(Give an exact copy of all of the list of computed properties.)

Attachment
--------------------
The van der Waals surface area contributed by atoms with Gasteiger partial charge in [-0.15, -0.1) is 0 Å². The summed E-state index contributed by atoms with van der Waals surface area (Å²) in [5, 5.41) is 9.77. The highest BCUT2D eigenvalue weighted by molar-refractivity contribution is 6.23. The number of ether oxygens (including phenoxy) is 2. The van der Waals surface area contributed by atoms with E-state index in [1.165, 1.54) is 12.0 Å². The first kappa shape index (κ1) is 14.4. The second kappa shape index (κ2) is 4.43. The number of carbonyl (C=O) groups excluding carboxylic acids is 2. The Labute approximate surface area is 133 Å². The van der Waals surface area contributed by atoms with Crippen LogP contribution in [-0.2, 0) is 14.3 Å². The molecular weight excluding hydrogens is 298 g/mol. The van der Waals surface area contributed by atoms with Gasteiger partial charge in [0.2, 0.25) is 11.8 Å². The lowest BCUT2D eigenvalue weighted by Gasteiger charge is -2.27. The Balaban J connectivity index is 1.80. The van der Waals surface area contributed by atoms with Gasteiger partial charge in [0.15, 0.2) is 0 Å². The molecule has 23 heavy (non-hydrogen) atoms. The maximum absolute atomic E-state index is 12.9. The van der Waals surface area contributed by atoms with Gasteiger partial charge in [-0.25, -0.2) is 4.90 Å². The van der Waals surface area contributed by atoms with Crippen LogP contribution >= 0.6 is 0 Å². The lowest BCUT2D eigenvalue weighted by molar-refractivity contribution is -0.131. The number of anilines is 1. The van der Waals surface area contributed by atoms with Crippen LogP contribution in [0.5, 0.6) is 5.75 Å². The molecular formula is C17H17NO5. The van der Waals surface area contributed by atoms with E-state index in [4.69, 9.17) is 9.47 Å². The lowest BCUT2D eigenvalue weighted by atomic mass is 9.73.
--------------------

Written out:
The van der Waals surface area contributed by atoms with Gasteiger partial charge in [-0.15, -0.1) is 0 Å². The summed E-state index contributed by atoms with van der Waals surface area (Å²) in [5, 5.41) is 9.77. The highest BCUT2D eigenvalue weighted by molar-refractivity contribution is 6.23. The number of ether oxygens (including phenoxy) is 2. The van der Waals surface area contributed by atoms with E-state index in [1.165, 1.54) is 12.0 Å². The first kappa shape index (κ1) is 14.4. The second kappa shape index (κ2) is 4.43. The number of carbonyl (C=O) groups excluding carboxylic acids is 2. The Labute approximate surface area is 133 Å². The van der Waals surface area contributed by atoms with Crippen LogP contribution in [-0.2, 0) is 14.3 Å². The molecular weight excluding hydrogens is 298 g/mol. The van der Waals surface area contributed by atoms with Gasteiger partial charge in [0.2, 0.25) is 11.8 Å². The lowest BCUT2D eigenvalue weighted by Gasteiger charge is -2.27. The Balaban J connectivity index is 1.80. The van der Waals surface area contributed by atoms with Gasteiger partial charge in [0.15, 0.2) is 0 Å². The molecule has 23 heavy (non-hydrogen) atoms. The maximum absolute atomic E-state index is 12.9. The van der Waals surface area contributed by atoms with Gasteiger partial charge in [-0.25, -0.2) is 4.90 Å². The van der Waals surface area contributed by atoms with Crippen LogP contribution >= 0.6 is 0 Å². The lowest BCUT2D eigenvalue weighted by molar-refractivity contribution is -0.131. The number of anilines is 1. The van der Waals surface area contributed by atoms with Crippen LogP contribution in [0.5, 0.6) is 5.75 Å². The molecular formula is C17H17NO5. The van der Waals surface area contributed by atoms with E-state index in [4.69, 9.17) is 9.47 Å². The lowest BCUT2D eigenvalue weighted by atomic mass is 9.73.